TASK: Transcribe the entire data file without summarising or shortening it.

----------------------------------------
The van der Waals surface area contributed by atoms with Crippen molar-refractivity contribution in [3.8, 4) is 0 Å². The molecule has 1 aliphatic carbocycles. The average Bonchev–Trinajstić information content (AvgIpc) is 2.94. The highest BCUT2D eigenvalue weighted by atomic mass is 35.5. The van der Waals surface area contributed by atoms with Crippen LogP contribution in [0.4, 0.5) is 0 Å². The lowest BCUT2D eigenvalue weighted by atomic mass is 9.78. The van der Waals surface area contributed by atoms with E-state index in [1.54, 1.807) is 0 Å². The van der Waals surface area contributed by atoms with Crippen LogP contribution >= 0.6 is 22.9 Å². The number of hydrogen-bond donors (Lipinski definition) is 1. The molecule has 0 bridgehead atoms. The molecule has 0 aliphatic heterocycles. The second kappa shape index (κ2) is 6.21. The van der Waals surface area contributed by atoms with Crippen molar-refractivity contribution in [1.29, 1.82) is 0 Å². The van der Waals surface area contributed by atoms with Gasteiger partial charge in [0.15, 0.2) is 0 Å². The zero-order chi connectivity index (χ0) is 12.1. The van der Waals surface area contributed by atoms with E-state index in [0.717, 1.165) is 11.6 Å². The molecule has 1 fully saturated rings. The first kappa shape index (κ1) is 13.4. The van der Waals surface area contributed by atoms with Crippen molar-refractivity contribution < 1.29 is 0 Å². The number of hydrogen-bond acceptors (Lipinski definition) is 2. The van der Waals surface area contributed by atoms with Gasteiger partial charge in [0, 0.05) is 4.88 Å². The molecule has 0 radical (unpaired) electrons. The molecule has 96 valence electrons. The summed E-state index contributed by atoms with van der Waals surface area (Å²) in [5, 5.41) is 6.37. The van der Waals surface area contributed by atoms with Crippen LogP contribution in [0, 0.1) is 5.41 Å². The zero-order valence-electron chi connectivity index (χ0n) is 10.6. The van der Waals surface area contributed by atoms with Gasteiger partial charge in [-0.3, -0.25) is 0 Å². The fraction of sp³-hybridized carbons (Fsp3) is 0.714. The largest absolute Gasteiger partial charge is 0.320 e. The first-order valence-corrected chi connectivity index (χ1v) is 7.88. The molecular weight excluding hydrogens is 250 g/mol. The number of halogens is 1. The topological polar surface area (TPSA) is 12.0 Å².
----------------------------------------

The van der Waals surface area contributed by atoms with Crippen molar-refractivity contribution in [3.8, 4) is 0 Å². The molecule has 1 aliphatic carbocycles. The average Bonchev–Trinajstić information content (AvgIpc) is 2.94. The highest BCUT2D eigenvalue weighted by atomic mass is 35.5. The van der Waals surface area contributed by atoms with Crippen LogP contribution in [0.4, 0.5) is 0 Å². The lowest BCUT2D eigenvalue weighted by atomic mass is 9.78. The van der Waals surface area contributed by atoms with E-state index in [1.54, 1.807) is 0 Å². The van der Waals surface area contributed by atoms with Crippen LogP contribution >= 0.6 is 22.9 Å². The number of hydrogen-bond donors (Lipinski definition) is 1. The molecule has 0 bridgehead atoms. The molecule has 0 aliphatic heterocycles. The second kappa shape index (κ2) is 6.21. The van der Waals surface area contributed by atoms with Crippen molar-refractivity contribution in [1.29, 1.82) is 0 Å². The van der Waals surface area contributed by atoms with Gasteiger partial charge in [0.15, 0.2) is 0 Å². The zero-order chi connectivity index (χ0) is 12.1. The van der Waals surface area contributed by atoms with E-state index in [0.717, 1.165) is 11.6 Å². The molecule has 1 fully saturated rings. The first kappa shape index (κ1) is 13.4. The van der Waals surface area contributed by atoms with Crippen molar-refractivity contribution < 1.29 is 0 Å². The number of hydrogen-bond acceptors (Lipinski definition) is 2. The van der Waals surface area contributed by atoms with Gasteiger partial charge in [0, 0.05) is 4.88 Å². The molecule has 0 radical (unpaired) electrons. The molecule has 96 valence electrons. The summed E-state index contributed by atoms with van der Waals surface area (Å²) in [5, 5.41) is 6.37. The van der Waals surface area contributed by atoms with Crippen LogP contribution in [0, 0.1) is 5.41 Å². The zero-order valence-electron chi connectivity index (χ0n) is 10.6. The van der Waals surface area contributed by atoms with Gasteiger partial charge in [-0.3, -0.25) is 0 Å². The fraction of sp³-hybridized carbons (Fsp3) is 0.714. The largest absolute Gasteiger partial charge is 0.320 e. The first-order valence-corrected chi connectivity index (χ1v) is 7.88. The molecular weight excluding hydrogens is 250 g/mol. The number of halogens is 1. The topological polar surface area (TPSA) is 12.0 Å².